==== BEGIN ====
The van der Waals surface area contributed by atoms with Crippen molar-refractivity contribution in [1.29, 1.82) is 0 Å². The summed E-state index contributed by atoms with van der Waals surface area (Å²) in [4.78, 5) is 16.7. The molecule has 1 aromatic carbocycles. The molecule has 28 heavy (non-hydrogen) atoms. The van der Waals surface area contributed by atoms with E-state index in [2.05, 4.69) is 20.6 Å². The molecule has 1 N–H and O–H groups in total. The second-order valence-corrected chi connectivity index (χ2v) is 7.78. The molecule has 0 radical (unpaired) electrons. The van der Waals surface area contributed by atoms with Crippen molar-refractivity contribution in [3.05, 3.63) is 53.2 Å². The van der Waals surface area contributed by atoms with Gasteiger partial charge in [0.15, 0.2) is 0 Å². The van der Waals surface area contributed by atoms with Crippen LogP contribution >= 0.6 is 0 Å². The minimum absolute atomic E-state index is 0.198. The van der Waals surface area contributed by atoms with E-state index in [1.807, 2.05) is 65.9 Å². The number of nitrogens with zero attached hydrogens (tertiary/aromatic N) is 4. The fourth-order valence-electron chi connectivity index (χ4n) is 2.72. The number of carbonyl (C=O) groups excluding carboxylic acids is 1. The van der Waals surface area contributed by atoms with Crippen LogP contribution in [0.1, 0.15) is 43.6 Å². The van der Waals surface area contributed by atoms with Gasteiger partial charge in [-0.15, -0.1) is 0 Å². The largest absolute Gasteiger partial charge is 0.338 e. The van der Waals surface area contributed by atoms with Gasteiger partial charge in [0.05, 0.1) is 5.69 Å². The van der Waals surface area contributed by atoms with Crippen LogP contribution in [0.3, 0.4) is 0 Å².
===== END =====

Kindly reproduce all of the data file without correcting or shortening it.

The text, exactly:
The van der Waals surface area contributed by atoms with Crippen molar-refractivity contribution in [1.29, 1.82) is 0 Å². The summed E-state index contributed by atoms with van der Waals surface area (Å²) in [4.78, 5) is 16.7. The molecule has 1 aromatic carbocycles. The molecule has 28 heavy (non-hydrogen) atoms. The van der Waals surface area contributed by atoms with E-state index in [2.05, 4.69) is 20.6 Å². The molecule has 1 N–H and O–H groups in total. The second-order valence-corrected chi connectivity index (χ2v) is 7.78. The molecule has 0 radical (unpaired) electrons. The van der Waals surface area contributed by atoms with Crippen molar-refractivity contribution in [3.05, 3.63) is 53.2 Å². The van der Waals surface area contributed by atoms with Gasteiger partial charge in [0.15, 0.2) is 0 Å². The van der Waals surface area contributed by atoms with Crippen LogP contribution >= 0.6 is 0 Å². The minimum absolute atomic E-state index is 0.198. The van der Waals surface area contributed by atoms with E-state index in [1.807, 2.05) is 65.9 Å². The number of nitrogens with zero attached hydrogens (tertiary/aromatic N) is 4. The fourth-order valence-electron chi connectivity index (χ4n) is 2.72. The number of carbonyl (C=O) groups excluding carboxylic acids is 1. The van der Waals surface area contributed by atoms with Crippen LogP contribution in [0.1, 0.15) is 43.6 Å². The van der Waals surface area contributed by atoms with Gasteiger partial charge in [-0.15, -0.1) is 0 Å². The largest absolute Gasteiger partial charge is 0.338 e. The van der Waals surface area contributed by atoms with Gasteiger partial charge in [0.05, 0.1) is 5.69 Å². The van der Waals surface area contributed by atoms with Crippen LogP contribution in [0.3, 0.4) is 0 Å².